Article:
The imager presented in this paper has a special blocking structure that ensures very low dark current of less than 1
pA/mm2 even with a 20 V/μm electric field. Hence the electric field can be increased from the generally applied 10
V/μm to 20V/μm, this reduces the energy required to produce an electron hole (e-h) pair from 60 eV to about 36 eV at
the given (19.3 keV mean) mammo energy. Furthermore, with special doping and manufacturing processes this a-Se
layer is very stable in the 0-70 C° temperature range as demonstrated by Ogusu et al. .
A new 5 cm × 5 cm size TFT array was developed with 50 μm pixel size, specifically for testing the resolution of
photoconductor based imagers. The first new imager of this type had a 200 μm thick a-Se layer evaporated onto the
array. Its MTF, NPS, and DQE values were evaluated using 28kVp Mo anode x-ray source with a 0.03mm thick Mo and
an additional 2 mm thick Al filters. The MTF value is about 40% and 50% in x-and y directions at the Nyquist frequency
of 10 lp/mm. The low frequency DQE at 20 V/μm electrical field is ~70% at 151 μGy dose and drops only about 10%
when going down to 23 μGy.
This new array also has excellent lag properties. The measured first frame image lag at 20 V/μm is less than 1%. Such
low lag provides opportunities to use this material not only for mammography but also for breast tomosynthesis
applications. Breast phantom images demonstrate that even the smallest 0.13 mm calcifications are clearly visible with
this high-resolution imager.
Amorphous selenium (a-Se) is well known to provide superior spatial resolution and low dark current when used as a
direct conversion X-ray photoconductor in flat panel detectors (FPD). However, a-Se properties are also known to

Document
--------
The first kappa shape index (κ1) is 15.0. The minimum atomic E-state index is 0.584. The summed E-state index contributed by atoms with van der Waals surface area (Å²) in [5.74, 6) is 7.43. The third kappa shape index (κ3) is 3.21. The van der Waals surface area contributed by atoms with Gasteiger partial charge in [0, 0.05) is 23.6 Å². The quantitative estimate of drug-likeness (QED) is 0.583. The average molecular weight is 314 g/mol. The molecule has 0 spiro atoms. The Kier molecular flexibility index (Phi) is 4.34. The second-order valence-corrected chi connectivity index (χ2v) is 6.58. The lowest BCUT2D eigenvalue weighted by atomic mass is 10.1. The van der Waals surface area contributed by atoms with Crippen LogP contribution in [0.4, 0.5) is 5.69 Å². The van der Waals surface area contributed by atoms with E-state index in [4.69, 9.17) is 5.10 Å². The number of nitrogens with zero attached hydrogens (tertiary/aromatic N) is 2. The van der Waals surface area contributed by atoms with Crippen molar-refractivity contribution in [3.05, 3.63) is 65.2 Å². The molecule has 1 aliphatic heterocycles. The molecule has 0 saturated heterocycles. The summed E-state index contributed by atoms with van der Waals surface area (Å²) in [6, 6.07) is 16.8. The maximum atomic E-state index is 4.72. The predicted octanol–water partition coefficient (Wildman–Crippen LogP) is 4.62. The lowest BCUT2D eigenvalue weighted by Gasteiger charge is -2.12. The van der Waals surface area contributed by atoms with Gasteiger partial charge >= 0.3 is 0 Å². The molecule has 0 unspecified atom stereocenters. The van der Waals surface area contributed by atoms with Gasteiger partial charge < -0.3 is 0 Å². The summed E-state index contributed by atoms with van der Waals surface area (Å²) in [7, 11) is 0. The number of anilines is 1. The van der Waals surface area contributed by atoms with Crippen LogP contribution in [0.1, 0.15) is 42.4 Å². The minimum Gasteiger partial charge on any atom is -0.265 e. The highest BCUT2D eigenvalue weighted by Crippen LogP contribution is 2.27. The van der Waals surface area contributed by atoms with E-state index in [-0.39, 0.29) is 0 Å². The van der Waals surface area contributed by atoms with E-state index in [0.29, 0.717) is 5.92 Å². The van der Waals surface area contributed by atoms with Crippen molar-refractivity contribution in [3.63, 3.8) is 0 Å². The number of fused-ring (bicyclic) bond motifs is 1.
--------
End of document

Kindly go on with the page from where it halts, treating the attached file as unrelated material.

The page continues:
fluctuate at higher environmental temperatures, so the temperature has to be carefully controlled. To overcome this
problem we developed a newly modified a-Se photoconductor with electrical and X-ray characteristics that remain
constant at temperatures up to 70 degrees C. On the other hand, in terms of a-Se dark current levels, the higher the
electrical field, the higher the dark current level. For this reason, conventional a-Se photoconductors are used at a
comparatively low electric field of 10 V/μm. We also investigated the electrical characteristics of film compositions
containing a-Se that provide high gain and low dark current. Experiments were made with sandwich cells and then with
CMOS (50 μm pixel pitch) readout panels. Our new a-Se photoconductor operated at 40 V/μm delivers sensitivity 3 to 4
times higher than the conventional a-Se operated at 10 V/μm, while keeping the dark current density at 5 pA/mm2. This
a-Se photoconductor will prove effective for low-dose X-ray imaging including mammography and tomosynthesis.
We enhanced the photoelectric conversion efficiency of red light in a 15-&mgr;m-thick HARP film without deteriorating
image pick-up characteristics or reliability. To achieve a higher photoelectric conversion efficiency for red light, we
designed a new film structure with an increased amount of doped Te, which has a narrower band gap than that of a-Se.